How to Find Strong Public Interest Law Programs
July 30, 2019
Law school hopefuls who dream of using their legal degree to not only help clients, but also benefit society should look for programs with an impressive track record of training accomplished public interest attorneys, experts say.
Mark R. Ustin, a health care regulatory lawyer and lobbyist with the Farrell Fritz law firm in New York, says that the definition of “public interest law” varies depending on whom you ask. He notes that it’s important for civic-minded aspiring lawyers to figure out whether their vision of a public interest law career aligns with the type of job for which their target schools would provide solid prep.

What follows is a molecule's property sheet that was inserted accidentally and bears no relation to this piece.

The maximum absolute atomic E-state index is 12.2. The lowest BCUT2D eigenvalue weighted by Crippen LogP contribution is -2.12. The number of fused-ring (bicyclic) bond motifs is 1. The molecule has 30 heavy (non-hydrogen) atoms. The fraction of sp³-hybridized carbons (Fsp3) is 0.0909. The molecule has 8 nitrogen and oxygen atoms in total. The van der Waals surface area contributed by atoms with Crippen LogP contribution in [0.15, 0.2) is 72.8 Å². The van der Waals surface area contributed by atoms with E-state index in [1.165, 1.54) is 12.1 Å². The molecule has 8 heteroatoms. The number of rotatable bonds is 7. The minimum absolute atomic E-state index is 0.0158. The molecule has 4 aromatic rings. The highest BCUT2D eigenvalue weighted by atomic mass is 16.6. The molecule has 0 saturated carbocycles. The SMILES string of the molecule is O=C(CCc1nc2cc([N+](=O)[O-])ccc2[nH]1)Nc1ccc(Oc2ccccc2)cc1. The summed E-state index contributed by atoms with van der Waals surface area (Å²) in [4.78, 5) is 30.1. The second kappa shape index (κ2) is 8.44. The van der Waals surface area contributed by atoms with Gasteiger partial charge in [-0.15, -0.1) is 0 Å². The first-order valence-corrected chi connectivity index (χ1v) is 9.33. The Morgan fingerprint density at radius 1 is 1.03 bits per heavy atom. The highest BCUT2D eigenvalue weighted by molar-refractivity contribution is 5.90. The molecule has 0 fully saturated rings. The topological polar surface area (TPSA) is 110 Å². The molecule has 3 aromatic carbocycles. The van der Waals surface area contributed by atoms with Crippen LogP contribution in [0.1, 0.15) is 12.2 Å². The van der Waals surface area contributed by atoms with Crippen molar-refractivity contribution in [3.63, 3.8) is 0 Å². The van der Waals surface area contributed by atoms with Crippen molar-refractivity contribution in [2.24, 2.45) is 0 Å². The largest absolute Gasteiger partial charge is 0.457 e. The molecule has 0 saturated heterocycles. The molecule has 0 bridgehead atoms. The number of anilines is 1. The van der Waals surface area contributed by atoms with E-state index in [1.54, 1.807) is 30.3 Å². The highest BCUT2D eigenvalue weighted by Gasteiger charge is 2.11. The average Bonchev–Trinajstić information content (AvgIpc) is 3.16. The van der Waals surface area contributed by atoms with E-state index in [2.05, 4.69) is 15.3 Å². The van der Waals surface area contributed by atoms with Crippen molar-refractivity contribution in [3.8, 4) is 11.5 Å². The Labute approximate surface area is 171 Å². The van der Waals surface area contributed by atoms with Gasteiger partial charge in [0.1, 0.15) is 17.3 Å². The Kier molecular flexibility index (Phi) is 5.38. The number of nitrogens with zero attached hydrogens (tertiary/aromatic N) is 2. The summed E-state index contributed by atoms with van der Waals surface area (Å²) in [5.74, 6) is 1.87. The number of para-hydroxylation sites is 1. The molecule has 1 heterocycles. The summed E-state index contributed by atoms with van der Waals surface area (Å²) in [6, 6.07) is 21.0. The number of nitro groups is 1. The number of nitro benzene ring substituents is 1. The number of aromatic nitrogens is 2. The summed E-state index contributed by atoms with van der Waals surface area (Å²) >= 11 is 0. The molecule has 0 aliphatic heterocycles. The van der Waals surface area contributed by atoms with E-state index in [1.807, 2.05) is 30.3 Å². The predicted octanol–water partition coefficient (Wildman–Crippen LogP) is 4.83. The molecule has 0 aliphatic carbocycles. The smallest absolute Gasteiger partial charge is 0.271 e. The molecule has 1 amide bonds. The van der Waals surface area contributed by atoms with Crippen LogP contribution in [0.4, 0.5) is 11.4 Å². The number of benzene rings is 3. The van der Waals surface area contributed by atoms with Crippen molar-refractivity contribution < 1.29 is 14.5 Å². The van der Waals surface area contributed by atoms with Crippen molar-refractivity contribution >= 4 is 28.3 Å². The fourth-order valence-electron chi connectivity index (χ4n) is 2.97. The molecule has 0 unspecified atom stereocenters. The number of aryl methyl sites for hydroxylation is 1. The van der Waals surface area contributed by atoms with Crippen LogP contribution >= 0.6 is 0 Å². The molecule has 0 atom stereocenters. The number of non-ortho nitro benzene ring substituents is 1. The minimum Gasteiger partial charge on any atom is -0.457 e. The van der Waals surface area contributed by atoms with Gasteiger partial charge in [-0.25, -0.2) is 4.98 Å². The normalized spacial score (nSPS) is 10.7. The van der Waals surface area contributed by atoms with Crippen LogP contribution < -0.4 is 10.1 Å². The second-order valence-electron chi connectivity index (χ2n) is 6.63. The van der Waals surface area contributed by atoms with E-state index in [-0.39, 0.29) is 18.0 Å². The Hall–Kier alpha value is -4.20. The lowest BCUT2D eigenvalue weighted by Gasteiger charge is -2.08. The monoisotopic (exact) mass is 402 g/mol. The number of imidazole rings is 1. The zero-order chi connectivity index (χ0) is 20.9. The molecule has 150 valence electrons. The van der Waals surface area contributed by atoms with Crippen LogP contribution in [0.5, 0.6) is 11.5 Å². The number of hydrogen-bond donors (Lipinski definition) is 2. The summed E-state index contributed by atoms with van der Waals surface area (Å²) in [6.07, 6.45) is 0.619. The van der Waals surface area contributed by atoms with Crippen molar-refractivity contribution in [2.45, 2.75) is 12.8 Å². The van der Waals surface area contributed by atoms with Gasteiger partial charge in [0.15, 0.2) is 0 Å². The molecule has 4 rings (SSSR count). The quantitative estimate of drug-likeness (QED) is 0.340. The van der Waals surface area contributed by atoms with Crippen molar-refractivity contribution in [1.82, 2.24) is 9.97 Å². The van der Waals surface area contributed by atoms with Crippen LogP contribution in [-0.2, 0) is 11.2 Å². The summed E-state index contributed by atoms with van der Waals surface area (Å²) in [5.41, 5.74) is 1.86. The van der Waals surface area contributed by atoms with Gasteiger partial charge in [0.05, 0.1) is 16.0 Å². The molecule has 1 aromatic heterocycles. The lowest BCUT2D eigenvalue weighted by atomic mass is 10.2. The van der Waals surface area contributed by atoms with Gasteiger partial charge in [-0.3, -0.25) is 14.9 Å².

“It can mean anything from pro bono practices focused solely on services for poor or marginalized people, or representation of not-for-profit entities more generally, or government service, or even lobbying,” Ustin wrote in an email. He notes that there is diversity even within categories of lawyers that are commonly labeled as public interest attorneys, such as government lawyers. For instance, a government lawyer could be a criminal prosecutor, a regulatory lawyer or a transactional attorney, he says.
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